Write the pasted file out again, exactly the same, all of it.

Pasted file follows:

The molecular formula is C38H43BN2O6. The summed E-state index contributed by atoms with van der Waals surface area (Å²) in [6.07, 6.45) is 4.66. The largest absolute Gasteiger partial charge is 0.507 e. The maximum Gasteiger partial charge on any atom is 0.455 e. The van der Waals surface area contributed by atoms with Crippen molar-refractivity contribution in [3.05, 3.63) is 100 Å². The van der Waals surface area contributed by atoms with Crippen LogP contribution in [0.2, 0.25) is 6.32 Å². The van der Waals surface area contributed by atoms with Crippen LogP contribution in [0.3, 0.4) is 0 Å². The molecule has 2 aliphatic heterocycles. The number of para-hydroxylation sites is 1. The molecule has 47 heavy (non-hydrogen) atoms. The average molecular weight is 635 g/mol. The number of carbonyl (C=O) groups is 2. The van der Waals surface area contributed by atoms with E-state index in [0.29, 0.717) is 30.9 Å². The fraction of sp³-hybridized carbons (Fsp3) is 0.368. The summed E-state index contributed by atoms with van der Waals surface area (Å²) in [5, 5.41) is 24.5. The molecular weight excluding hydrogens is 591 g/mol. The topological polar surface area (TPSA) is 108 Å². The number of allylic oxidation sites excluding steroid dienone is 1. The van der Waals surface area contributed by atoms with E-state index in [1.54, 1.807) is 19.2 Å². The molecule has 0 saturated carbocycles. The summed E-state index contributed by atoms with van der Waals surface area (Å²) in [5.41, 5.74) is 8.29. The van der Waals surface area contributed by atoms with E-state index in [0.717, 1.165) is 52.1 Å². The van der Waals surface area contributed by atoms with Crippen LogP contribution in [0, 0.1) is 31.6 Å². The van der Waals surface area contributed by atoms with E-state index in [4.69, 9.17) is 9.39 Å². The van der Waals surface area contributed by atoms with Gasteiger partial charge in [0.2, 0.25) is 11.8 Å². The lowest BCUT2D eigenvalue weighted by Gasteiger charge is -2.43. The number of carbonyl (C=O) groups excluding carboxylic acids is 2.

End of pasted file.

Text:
The molecular formula is C38H43BN2O6. The summed E-state index contributed by atoms with van der Waals surface area (Å²) in [6.07, 6.45) is 4.66. The largest absolute Gasteiger partial charge is 0.507 e. The maximum Gasteiger partial charge on any atom is 0.455 e. The van der Waals surface area contributed by atoms with Crippen molar-refractivity contribution in [3.05, 3.63) is 100 Å². The van der Waals surface area contributed by atoms with Crippen LogP contribution in [0.2, 0.25) is 6.32 Å². The van der Waals surface area contributed by atoms with Crippen LogP contribution in [0.3, 0.4) is 0 Å². The molecule has 2 aliphatic heterocycles. The number of para-hydroxylation sites is 1. The molecule has 47 heavy (non-hydrogen) atoms. The average molecular weight is 635 g/mol. The number of carbonyl (C=O) groups is 2. The van der Waals surface area contributed by atoms with E-state index in [0.29, 0.717) is 30.9 Å². The fraction of sp³-hybridized carbons (Fsp3) is 0.368. The summed E-state index contributed by atoms with van der Waals surface area (Å²) in [5, 5.41) is 24.5. The molecular weight excluding hydrogens is 591 g/mol. The topological polar surface area (TPSA) is 108 Å². The number of allylic oxidation sites excluding steroid dienone is 1. The van der Waals surface area contributed by atoms with E-state index in [1.54, 1.807) is 19.2 Å². The molecule has 0 saturated carbocycles. The summed E-state index contributed by atoms with van der Waals surface area (Å²) in [5.41, 5.74) is 8.29. The van der Waals surface area contributed by atoms with E-state index in [0.717, 1.165) is 52.1 Å². The van der Waals surface area contributed by atoms with Crippen LogP contribution in [0, 0.1) is 31.6 Å². The van der Waals surface area contributed by atoms with E-state index in [4.69, 9.17) is 9.39 Å². The van der Waals surface area contributed by atoms with Gasteiger partial charge in [0.2, 0.25) is 11.8 Å². The lowest BCUT2D eigenvalue weighted by Gasteiger charge is -2.43. The number of carbonyl (C=O) groups excluding carboxylic acids is 2.